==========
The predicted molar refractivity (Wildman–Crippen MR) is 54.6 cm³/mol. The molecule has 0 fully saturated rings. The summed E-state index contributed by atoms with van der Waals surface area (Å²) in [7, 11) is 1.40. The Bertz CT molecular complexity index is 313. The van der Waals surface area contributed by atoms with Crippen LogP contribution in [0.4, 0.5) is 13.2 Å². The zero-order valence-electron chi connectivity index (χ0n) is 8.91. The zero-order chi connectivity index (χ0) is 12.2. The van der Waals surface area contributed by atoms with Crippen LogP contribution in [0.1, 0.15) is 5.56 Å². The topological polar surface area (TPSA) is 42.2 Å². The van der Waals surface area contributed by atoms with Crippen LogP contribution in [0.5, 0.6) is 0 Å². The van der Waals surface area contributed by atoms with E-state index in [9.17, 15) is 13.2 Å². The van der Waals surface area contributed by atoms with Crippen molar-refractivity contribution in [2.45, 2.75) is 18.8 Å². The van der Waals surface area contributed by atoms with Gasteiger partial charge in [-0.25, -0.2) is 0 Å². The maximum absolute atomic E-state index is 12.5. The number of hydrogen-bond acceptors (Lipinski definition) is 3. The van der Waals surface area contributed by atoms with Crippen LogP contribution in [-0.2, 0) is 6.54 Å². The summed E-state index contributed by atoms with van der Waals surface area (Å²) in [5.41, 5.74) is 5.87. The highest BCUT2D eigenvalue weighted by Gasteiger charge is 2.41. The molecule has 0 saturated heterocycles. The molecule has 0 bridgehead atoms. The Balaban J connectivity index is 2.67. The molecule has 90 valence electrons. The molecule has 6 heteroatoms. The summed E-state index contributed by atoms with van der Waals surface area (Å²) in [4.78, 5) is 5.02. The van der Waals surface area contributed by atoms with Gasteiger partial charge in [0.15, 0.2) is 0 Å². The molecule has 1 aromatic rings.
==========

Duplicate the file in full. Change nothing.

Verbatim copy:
The predicted molar refractivity (Wildman–Crippen MR) is 54.6 cm³/mol. The molecule has 0 fully saturated rings. The summed E-state index contributed by atoms with van der Waals surface area (Å²) in [7, 11) is 1.40. The Bertz CT molecular complexity index is 313. The van der Waals surface area contributed by atoms with Crippen LogP contribution in [0.4, 0.5) is 13.2 Å². The zero-order valence-electron chi connectivity index (χ0n) is 8.91. The zero-order chi connectivity index (χ0) is 12.2. The van der Waals surface area contributed by atoms with Crippen LogP contribution in [0.1, 0.15) is 5.56 Å². The topological polar surface area (TPSA) is 42.2 Å². The van der Waals surface area contributed by atoms with Crippen LogP contribution in [0.5, 0.6) is 0 Å². The van der Waals surface area contributed by atoms with E-state index in [9.17, 15) is 13.2 Å². The van der Waals surface area contributed by atoms with Crippen molar-refractivity contribution in [2.45, 2.75) is 18.8 Å². The van der Waals surface area contributed by atoms with Gasteiger partial charge in [-0.25, -0.2) is 0 Å². The maximum absolute atomic E-state index is 12.5. The number of hydrogen-bond acceptors (Lipinski definition) is 3. The van der Waals surface area contributed by atoms with Crippen LogP contribution in [-0.2, 0) is 6.54 Å². The summed E-state index contributed by atoms with van der Waals surface area (Å²) in [5.41, 5.74) is 5.87. The highest BCUT2D eigenvalue weighted by Gasteiger charge is 2.41. The molecule has 0 saturated heterocycles. The molecule has 0 bridgehead atoms. The Balaban J connectivity index is 2.67. The molecule has 90 valence electrons. The molecule has 6 heteroatoms. The summed E-state index contributed by atoms with van der Waals surface area (Å²) in [4.78, 5) is 5.02. The van der Waals surface area contributed by atoms with Gasteiger partial charge in [0.15, 0.2) is 0 Å². The molecule has 1 aromatic rings.